Monday, October 12, 2009

Spiritual Deception - ”Taking Stock of our Struggle”

The issue of spiritual deception is a most important one for those who seek union with God.  We are engaged in a spiritual struggle in a world that is oriented to deceive us, convincing us that there is not really a struggle.  

Without a doubt, the overriding spiritual challenge we all face today is one of misplaced goals based on a limited vision embedded in the norms of our secular society.  What we seem to be seeking is self-satisfaction.  We attend seminars, watch TV shows, surf internet sites, and read books to examine ourselves, but for what purpose?  To discover how to be happy and content with ourselves.  Is this not true?  We are constantly encouraged to examine ourselves, to become our “true” self.  We live in a world where the primary focus is on ourselves and our self-evaluation of our well being. This focus is based in large part on the “simplistic belief that one can be whatever one wishes to be, however one wishes to be it, so long as one does not harm others.”

The  “goal of all our self-examination seems to be the discovery of the “me” with whom to be happy and satisfied.” This orientation is also embedded in the New Age and self-help movement.  “These programs still orbit around the central point of self-satisfaction and contentment with the true self…. often times they do involve calls to change and transformation…”  They “espouse a certain nuance: that between false self-love and true self-love, with one being bound by flaws and problems, and the other being authentic and exalted…” We experience a “direct call for self-assessment and change so that the false self being lived at present… can be shed in favor of the true self, which is the ready object of love….” The “true self one aims to  discover and love through shedding such false selves is still one defined by one’s will and desires….” The “root of both is the same: satisfaction gained through contentment in self, as defined by the self.”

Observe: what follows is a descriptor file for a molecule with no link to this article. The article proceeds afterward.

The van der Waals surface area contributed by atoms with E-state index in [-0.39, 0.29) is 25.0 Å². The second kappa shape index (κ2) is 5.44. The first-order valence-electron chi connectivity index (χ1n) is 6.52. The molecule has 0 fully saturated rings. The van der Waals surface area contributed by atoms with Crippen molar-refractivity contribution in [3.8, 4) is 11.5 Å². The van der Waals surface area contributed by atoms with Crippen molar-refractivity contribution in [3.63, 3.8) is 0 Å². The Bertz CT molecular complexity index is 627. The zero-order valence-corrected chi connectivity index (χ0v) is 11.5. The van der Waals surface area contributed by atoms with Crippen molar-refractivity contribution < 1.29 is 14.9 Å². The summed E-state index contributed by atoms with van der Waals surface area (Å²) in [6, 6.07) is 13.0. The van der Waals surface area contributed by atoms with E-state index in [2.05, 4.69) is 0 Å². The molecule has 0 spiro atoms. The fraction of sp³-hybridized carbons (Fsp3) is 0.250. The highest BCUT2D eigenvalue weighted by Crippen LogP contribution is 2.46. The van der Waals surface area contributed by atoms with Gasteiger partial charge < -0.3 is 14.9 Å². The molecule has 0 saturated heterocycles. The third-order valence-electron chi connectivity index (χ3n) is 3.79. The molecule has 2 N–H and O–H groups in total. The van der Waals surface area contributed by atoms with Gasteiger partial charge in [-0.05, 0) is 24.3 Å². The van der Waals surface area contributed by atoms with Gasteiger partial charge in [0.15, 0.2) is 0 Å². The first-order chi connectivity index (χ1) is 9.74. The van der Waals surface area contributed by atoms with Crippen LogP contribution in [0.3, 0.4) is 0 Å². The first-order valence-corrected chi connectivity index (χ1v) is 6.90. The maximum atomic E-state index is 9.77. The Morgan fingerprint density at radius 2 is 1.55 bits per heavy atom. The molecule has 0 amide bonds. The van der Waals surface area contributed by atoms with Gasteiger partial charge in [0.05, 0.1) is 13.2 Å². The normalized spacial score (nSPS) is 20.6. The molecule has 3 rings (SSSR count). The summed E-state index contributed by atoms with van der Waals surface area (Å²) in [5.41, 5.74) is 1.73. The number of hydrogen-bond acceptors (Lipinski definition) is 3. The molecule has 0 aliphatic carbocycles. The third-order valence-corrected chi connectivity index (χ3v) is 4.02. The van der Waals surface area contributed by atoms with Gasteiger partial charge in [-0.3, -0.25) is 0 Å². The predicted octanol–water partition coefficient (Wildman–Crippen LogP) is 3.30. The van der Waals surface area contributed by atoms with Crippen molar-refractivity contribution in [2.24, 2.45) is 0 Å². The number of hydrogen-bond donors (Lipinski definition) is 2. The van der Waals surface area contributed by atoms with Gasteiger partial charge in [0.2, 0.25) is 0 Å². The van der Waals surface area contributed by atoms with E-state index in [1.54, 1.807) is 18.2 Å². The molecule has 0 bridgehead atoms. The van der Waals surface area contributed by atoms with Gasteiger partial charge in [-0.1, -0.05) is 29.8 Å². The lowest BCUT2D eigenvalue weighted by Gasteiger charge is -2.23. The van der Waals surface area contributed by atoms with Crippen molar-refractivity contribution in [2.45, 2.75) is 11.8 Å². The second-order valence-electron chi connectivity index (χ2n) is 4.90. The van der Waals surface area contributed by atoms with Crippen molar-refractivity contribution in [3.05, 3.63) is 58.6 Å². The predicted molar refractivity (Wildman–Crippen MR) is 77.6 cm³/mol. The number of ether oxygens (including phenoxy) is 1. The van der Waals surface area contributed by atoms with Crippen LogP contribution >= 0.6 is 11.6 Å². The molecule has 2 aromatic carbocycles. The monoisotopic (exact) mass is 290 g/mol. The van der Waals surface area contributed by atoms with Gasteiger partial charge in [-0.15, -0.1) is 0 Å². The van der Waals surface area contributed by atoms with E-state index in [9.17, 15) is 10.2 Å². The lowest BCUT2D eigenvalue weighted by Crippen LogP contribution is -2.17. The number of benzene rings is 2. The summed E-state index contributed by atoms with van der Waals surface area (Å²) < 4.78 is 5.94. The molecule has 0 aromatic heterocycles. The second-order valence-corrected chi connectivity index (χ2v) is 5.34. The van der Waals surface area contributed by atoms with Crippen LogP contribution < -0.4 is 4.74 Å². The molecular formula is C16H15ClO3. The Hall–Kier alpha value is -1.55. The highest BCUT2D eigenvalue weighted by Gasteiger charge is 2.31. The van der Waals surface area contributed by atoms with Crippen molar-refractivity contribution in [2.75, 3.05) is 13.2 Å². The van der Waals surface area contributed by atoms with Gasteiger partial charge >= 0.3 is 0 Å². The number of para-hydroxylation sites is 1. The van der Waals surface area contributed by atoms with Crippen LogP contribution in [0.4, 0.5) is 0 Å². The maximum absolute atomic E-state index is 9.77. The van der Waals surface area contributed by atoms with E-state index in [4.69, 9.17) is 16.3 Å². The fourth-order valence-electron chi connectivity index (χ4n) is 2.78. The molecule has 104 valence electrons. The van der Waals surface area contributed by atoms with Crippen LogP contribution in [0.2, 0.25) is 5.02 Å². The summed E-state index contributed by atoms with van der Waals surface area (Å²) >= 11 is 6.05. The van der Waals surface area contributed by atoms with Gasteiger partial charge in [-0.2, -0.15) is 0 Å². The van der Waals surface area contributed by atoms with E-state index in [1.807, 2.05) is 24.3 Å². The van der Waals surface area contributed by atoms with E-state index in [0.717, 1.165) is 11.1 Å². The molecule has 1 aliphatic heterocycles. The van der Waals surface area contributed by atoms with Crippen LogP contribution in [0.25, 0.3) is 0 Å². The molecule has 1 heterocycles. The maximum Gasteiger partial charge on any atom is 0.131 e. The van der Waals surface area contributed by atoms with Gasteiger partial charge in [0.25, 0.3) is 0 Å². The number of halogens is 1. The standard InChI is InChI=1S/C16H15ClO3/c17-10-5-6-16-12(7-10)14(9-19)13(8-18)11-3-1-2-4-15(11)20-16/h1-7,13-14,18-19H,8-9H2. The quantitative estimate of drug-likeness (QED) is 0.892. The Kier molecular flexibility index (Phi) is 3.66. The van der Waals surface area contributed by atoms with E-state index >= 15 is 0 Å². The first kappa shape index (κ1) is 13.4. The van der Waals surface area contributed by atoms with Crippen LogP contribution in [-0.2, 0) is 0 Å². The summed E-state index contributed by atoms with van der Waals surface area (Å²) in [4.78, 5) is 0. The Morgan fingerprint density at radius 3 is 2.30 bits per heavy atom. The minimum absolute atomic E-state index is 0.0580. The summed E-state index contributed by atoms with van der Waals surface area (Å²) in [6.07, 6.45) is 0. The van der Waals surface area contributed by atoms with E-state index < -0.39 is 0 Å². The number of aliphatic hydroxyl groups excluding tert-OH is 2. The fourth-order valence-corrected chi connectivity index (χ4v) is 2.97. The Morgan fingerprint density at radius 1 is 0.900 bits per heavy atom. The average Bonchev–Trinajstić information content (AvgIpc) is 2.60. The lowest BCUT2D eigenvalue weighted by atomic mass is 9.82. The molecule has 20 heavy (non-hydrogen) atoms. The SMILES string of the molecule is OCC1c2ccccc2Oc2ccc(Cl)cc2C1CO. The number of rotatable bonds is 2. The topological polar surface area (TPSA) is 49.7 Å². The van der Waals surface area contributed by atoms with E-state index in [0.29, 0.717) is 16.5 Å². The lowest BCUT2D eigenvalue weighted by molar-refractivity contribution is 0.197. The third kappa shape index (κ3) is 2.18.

This ongoing quest of self-satisfaction is the result of a secular world view where “one sees the world, and the human life within it, primarily or wholly, in terms of “the ‘things of this age’––of worldly visions separated from the theological vision of the Church” that that aims at God’s Kingdom. The current world  “ ...sees sin more and more as an outdated conviction of moral behavior; demons as old-fashioned…” We “describe that the world one knows to be simply psychological factors; heaven and hell as outmoded myths aimed at enforcing moral codes….” We deny the demonic forces that are at play.

We fail to generally recognize that the “world is the work of a Creator, that it is the venue of growth for a creature who has an opponent in that growth, that it is moving toward judgment, redemption and renewal.  Without these things, the impetus for a call to genuine change into the sanctifying life of the Creator is easily lost…. This mentality is a deception and a trap to the Christian.”

Saint Basil the Great warns us as follows:
Be attentive to yourself (Deut. 15:9). That is, observe yourself carefully from every side.  Let the eye of your soul be sleepless to guard you.  You walk in the midst of snares (cf. Sirach 9:13). Hidden traps have been set by the enemy in many places.  therefore observe everything, that you may be saved like a gazelle from traps and like a bird from snares (Prov. 6:5)